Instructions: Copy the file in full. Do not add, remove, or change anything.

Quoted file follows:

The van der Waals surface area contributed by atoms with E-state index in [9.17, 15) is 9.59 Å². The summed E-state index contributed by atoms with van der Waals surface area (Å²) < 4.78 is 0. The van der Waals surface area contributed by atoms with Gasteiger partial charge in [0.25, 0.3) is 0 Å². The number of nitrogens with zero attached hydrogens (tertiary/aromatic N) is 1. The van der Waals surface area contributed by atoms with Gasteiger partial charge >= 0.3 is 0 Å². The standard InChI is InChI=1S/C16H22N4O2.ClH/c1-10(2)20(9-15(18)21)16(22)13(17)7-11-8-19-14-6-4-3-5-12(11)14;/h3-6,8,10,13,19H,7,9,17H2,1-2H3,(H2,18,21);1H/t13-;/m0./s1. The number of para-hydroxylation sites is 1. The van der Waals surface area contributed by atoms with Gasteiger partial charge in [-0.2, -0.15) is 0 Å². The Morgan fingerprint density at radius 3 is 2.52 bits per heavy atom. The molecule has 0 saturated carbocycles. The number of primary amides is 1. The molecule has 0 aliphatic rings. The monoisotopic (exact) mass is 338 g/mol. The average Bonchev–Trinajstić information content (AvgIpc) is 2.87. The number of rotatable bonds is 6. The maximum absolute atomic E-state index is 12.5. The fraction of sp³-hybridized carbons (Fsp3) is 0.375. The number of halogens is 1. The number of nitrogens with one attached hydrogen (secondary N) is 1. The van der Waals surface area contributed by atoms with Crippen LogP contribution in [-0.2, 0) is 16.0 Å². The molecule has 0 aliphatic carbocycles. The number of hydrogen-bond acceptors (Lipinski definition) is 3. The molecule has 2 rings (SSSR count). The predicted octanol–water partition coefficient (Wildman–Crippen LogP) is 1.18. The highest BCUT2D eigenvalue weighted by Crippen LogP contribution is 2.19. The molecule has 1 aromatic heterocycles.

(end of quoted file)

The van der Waals surface area contributed by atoms with E-state index in [9.17, 15) is 9.59 Å². The summed E-state index contributed by atoms with van der Waals surface area (Å²) < 4.78 is 0. The van der Waals surface area contributed by atoms with Gasteiger partial charge in [0.25, 0.3) is 0 Å². The number of nitrogens with zero attached hydrogens (tertiary/aromatic N) is 1. The van der Waals surface area contributed by atoms with Gasteiger partial charge >= 0.3 is 0 Å². The standard InChI is InChI=1S/C16H22N4O2.ClH/c1-10(2)20(9-15(18)21)16(22)13(17)7-11-8-19-14-6-4-3-5-12(11)14;/h3-6,8,10,13,19H,7,9,17H2,1-2H3,(H2,18,21);1H/t13-;/m0./s1. The number of para-hydroxylation sites is 1. The van der Waals surface area contributed by atoms with Gasteiger partial charge in [-0.2, -0.15) is 0 Å². The Morgan fingerprint density at radius 3 is 2.52 bits per heavy atom. The molecule has 0 saturated carbocycles. The number of primary amides is 1. The molecule has 0 aliphatic rings. The monoisotopic (exact) mass is 338 g/mol. The average Bonchev–Trinajstić information content (AvgIpc) is 2.87. The number of rotatable bonds is 6. The maximum absolute atomic E-state index is 12.5. The fraction of sp³-hybridized carbons (Fsp3) is 0.375. The number of halogens is 1. The number of nitrogens with one attached hydrogen (secondary N) is 1. The van der Waals surface area contributed by atoms with Crippen LogP contribution in [-0.2, 0) is 16.0 Å². The molecule has 0 aliphatic carbocycles. The number of hydrogen-bond acceptors (Lipinski definition) is 3. The molecule has 2 rings (SSSR count). The predicted octanol–water partition coefficient (Wildman–Crippen LogP) is 1.18. The highest BCUT2D eigenvalue weighted by Crippen LogP contribution is 2.19. The molecule has 1 aromatic heterocycles.